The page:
The API Conundrum : REST or GraphQL.

API Conundrum
February 3, 2021
We are all familiar with the concept of evolution; just as how humans have developed and evolved, so has technology.

I myself have lived through the time when dotcom was a bubble to a time when cryptocurrency is a bubble. Just in those three decades, you can think how fast and rapidly technology has changed. I can go on and on and talk about life before 1990 to life after 2020 but this is not what this blog post is about, this blog post is about one specific aspect that has evolved over time i.e the API consumption architecture.

For readers who are not so familiar with what APIs are, API or Application Programming Interface in simplest terms can be thought of as an interface to interact with our software. As per a recent study, 55% of companies are using APIs for building B2B products, 36% for mobile products, 29% for B2C/consumer products, 26% for employee productivity, and 22% for IoT applications. More information around this study can be found here.

People who are a bit familiar with APIs would have come across these popular jargons

· Simple Object Access Protocol (SOAP)

· Representational State Transfer (REST)

· Graph Query Language (GraphQL)

Now there is no actual direct comparison between the three as one is a protocol (SOAP), one is an architecture style and one is a query language but somehow as part of evolution, they are looked upon as Gen X, Millennials, Gen Z as specified by the listing order. If you want to further read about SOAP or CORBA or even older legacy systems, you can find tons of information online about them online. Let us now talk about the two main jargon which constitutes this post.

RESTful APIs: The Popular Kid

REST or Representational State Transfer is an architectural style for an API that uses HTTP(s) request to access and use data.

A RESTful API—also referred to as RESTful Web Service or REST API is an API that conforms to the constraint of REST architectural style.

For an API to be considered RESTful, it has to conform to these criteria:

· A client-server architecture made up of clients, servers and resources with requests managed through HTTP

· Stateless client-server communication, which means no client information is stored between request

· A REST API should be designed to store cacheable data.

· A unified interface that permits autonomous development of the application

· A REST API should include several layers that operate together to construct a hierarchy that helps generate a more scalable and flexible application.

Even to date, REST is the most popular and widely accepted way of designing APIs. But since 2015 when Facebook decided to open-source GraphQL, many new companies and even old ones have started migrating towards GraphQL. But why the sudden shift? Well before we jump into that let us first understand briefly what GraphQL is.

GraphQL: New Kid On The Block

GraphQL is a query language for the API that prioritizes giving back clients exactly the data they request and no more. GraphQL came to life to solve problems that were found with REST APIs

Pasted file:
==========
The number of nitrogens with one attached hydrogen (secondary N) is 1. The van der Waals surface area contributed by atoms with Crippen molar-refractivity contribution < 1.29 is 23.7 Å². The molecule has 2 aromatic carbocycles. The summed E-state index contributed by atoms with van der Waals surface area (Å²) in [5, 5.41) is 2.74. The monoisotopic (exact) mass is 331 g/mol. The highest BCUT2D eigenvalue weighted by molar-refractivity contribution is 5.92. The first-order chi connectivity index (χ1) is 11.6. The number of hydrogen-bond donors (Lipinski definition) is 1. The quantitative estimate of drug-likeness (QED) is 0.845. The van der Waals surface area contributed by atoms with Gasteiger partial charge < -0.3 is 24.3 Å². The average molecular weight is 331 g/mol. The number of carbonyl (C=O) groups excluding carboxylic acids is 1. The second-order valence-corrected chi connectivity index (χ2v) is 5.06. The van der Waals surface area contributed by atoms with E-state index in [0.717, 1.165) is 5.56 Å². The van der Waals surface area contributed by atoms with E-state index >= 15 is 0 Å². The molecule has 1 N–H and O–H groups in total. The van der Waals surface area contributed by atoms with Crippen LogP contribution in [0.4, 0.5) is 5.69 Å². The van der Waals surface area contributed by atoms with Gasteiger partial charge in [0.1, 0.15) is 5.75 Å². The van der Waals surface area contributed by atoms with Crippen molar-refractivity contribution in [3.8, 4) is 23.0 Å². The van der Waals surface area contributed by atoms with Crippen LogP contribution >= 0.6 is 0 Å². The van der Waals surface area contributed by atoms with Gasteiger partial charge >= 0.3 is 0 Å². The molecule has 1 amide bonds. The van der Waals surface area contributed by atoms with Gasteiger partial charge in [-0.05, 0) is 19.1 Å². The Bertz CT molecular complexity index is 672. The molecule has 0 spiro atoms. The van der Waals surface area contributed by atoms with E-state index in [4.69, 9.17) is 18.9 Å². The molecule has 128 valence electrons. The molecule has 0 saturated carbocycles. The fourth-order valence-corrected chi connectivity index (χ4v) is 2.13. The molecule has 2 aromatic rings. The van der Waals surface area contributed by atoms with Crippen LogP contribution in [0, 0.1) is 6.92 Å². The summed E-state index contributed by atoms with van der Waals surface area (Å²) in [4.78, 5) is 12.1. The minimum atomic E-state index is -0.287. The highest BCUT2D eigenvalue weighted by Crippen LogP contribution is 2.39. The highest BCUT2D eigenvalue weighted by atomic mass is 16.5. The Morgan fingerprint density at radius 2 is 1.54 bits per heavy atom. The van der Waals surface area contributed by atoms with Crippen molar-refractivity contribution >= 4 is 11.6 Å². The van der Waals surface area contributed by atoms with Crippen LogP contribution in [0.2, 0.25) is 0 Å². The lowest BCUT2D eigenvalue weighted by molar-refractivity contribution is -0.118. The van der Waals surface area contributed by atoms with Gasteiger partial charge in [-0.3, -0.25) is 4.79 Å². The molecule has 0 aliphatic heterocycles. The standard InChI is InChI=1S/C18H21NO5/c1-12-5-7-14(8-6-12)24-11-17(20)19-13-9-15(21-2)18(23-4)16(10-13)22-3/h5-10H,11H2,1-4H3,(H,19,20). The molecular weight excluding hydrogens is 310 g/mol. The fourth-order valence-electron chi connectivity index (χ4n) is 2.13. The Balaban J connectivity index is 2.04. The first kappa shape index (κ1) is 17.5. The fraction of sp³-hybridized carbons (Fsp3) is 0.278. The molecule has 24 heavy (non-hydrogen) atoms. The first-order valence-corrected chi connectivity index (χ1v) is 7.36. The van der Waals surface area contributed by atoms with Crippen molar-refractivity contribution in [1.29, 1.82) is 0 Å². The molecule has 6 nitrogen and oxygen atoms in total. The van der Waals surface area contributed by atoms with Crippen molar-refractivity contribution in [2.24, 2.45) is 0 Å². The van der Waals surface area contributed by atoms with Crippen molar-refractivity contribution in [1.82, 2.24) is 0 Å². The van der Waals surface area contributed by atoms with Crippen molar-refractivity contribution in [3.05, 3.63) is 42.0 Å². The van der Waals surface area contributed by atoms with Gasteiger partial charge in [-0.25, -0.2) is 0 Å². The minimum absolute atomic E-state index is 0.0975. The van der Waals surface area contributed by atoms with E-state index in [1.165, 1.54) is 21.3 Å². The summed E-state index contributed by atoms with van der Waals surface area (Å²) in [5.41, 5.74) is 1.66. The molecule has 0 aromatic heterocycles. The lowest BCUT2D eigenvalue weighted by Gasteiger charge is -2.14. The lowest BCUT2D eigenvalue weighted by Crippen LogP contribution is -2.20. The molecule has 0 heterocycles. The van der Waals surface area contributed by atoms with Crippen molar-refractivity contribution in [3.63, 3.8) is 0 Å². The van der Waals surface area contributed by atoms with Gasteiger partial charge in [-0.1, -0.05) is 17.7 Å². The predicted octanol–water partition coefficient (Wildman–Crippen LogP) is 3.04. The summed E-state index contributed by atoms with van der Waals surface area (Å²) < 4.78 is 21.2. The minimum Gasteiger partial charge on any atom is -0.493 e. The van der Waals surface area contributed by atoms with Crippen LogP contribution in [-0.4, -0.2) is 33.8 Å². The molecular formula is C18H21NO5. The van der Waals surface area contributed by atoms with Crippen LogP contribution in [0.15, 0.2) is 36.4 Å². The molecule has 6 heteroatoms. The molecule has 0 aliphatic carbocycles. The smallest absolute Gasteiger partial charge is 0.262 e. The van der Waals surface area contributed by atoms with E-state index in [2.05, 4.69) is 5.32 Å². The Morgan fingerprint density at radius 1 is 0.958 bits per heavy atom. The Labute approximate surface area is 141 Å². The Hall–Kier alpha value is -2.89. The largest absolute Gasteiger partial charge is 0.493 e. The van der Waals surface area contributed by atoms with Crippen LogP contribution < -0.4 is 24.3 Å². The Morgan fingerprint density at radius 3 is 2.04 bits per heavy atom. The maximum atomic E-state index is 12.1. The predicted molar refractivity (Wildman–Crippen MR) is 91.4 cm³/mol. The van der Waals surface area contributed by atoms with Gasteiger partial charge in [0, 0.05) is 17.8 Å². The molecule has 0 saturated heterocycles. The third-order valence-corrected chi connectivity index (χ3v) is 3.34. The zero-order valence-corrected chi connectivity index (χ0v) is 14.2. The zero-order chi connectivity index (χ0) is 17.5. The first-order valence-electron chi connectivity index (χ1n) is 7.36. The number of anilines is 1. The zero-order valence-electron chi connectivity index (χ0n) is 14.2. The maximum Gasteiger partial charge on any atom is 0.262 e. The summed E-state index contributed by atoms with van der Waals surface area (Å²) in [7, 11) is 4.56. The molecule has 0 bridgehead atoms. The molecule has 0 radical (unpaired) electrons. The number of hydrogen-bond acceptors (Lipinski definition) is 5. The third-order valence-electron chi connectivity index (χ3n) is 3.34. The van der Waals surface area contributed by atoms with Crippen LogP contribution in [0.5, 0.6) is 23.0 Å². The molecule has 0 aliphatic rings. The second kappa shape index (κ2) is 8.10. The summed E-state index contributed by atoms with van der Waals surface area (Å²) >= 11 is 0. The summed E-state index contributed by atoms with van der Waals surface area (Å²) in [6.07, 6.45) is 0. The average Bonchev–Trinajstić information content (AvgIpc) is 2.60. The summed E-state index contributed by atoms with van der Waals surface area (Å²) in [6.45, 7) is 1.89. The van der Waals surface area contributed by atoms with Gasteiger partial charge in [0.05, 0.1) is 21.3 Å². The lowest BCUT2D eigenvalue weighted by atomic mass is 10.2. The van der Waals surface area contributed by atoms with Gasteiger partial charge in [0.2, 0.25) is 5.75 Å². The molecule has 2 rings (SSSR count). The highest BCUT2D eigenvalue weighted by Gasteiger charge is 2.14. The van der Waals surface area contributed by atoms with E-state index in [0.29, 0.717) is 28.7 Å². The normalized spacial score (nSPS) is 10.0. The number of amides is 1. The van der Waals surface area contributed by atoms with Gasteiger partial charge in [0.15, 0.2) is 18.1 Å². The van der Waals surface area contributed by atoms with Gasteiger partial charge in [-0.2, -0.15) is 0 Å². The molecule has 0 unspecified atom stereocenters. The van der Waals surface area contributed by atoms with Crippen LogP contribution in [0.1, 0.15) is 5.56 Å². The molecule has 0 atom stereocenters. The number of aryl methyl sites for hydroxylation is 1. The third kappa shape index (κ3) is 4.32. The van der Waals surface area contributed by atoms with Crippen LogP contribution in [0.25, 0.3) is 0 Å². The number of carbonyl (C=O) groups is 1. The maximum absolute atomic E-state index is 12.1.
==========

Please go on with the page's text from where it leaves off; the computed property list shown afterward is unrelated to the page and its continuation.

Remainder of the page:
1. Over-fetching or Under-fetching: With REST API if you do a GET request, theusual RESTful API would give you back the entire payload unless you put in application logic to minimise that, GraphQL solves this problem by making the client request for exactly what they need nothing more, nothing less.

  2. Endpoint For Everything: With RESTful API we usually have 4 endpoints supported for 4 different operations and we have the same pattern across every resource. With GraphQL you just have one endpoint for all your queries.

  3. Lesser Bandwith: With REST as we give back a high surplus of data, it consumes a lot more bandwidth, but with GraphQL that problem goes away as you decide the amount of data you need.

Code Example

Now that we know what REST is and why GraphQL came to fruition. Let us quickly go through a code example and see how can one easily create APIs with either of them.

Initial Setup

Let us start by setting up our database, if you don’t have a local setup, you can simply run the command below to spin up a MySQL docker instance

dockerrun --name some-mysql -e MYSQL_ROOT_PASSWORD=password -p 3306:3306 -d mysql;

Next, let us set up the schema, you can simply do that by using the file provided in the repository.

cd database
docker exec -i some-mysql mysql -uroot -ppassword <<< $(cat ./ddl.sql)

As we are using TypeORM in our example with synchronize:true. Our table will get auto-created based on our entity. This brings me to the next thing, let’s set up our entity.

import {Entity, Column, PrimaryGeneratedColumn} from "typeorm";
export class User {
  id: string;

  firstName: string;

  lastName: string;

  username: String;

Create RESTful APIs

Let us start by setting up a simple REST API using the most popular stack these days i.e

· Typescript

· TypeORM (using MySql DB)

· Express

Now as we are building a standard REST API, all we need is to define our routes

app.get("/users", async function(req: Request, res: Response) {// logic goes here});app.get("/users/:id", async function(req: Request, res: Response) {// logic goes here});"/users", async function(req: Request, res: Response) {// logic goes here});app.put("/users/:id", async function(req: Request, res: Response) {// logic goes here});app.delete("/users/:id", async function(req: Request, res: Response){// logic goes here});

To start the server, we need to tell our express server to listen onto a specific port, which can be done by adding the following command to our code